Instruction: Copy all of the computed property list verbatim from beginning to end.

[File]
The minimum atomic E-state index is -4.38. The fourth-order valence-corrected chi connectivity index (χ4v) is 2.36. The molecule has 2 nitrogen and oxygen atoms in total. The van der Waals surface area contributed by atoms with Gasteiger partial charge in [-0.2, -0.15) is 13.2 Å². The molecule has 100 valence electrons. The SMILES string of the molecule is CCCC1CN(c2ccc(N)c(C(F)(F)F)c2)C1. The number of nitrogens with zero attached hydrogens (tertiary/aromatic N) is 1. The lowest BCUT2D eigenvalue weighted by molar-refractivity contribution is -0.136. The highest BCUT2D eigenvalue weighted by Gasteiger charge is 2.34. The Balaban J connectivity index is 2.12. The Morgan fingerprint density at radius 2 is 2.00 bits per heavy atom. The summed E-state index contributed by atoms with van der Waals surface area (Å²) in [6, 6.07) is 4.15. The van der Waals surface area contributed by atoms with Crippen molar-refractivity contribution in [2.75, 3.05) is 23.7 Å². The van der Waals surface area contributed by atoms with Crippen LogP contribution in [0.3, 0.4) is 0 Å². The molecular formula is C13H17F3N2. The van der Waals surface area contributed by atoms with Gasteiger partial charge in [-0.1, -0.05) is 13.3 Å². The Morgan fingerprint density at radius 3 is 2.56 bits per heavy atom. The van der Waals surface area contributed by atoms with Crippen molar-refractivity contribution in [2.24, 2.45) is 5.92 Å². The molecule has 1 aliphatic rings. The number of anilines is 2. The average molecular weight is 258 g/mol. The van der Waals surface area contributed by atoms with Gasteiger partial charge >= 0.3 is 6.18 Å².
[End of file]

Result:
The minimum atomic E-state index is -4.38. The fourth-order valence-corrected chi connectivity index (χ4v) is 2.36. The molecule has 2 nitrogen and oxygen atoms in total. The van der Waals surface area contributed by atoms with Gasteiger partial charge in [-0.2, -0.15) is 13.2 Å². The molecule has 100 valence electrons. The SMILES string of the molecule is CCCC1CN(c2ccc(N)c(C(F)(F)F)c2)C1. The number of nitrogens with zero attached hydrogens (tertiary/aromatic N) is 1. The lowest BCUT2D eigenvalue weighted by molar-refractivity contribution is -0.136. The highest BCUT2D eigenvalue weighted by Gasteiger charge is 2.34. The Balaban J connectivity index is 2.12. The Morgan fingerprint density at radius 2 is 2.00 bits per heavy atom. The summed E-state index contributed by atoms with van der Waals surface area (Å²) in [6, 6.07) is 4.15. The van der Waals surface area contributed by atoms with Crippen molar-refractivity contribution in [2.75, 3.05) is 23.7 Å². The van der Waals surface area contributed by atoms with Crippen LogP contribution in [0.3, 0.4) is 0 Å². The molecular formula is C13H17F3N2. The van der Waals surface area contributed by atoms with Gasteiger partial charge in [-0.1, -0.05) is 13.3 Å². The Morgan fingerprint density at radius 3 is 2.56 bits per heavy atom. The van der Waals surface area contributed by atoms with Crippen molar-refractivity contribution in [2.24, 2.45) is 5.92 Å². The molecule has 1 aliphatic rings. The number of anilines is 2. The average molecular weight is 258 g/mol. The van der Waals surface area contributed by atoms with Gasteiger partial charge >= 0.3 is 6.18 Å².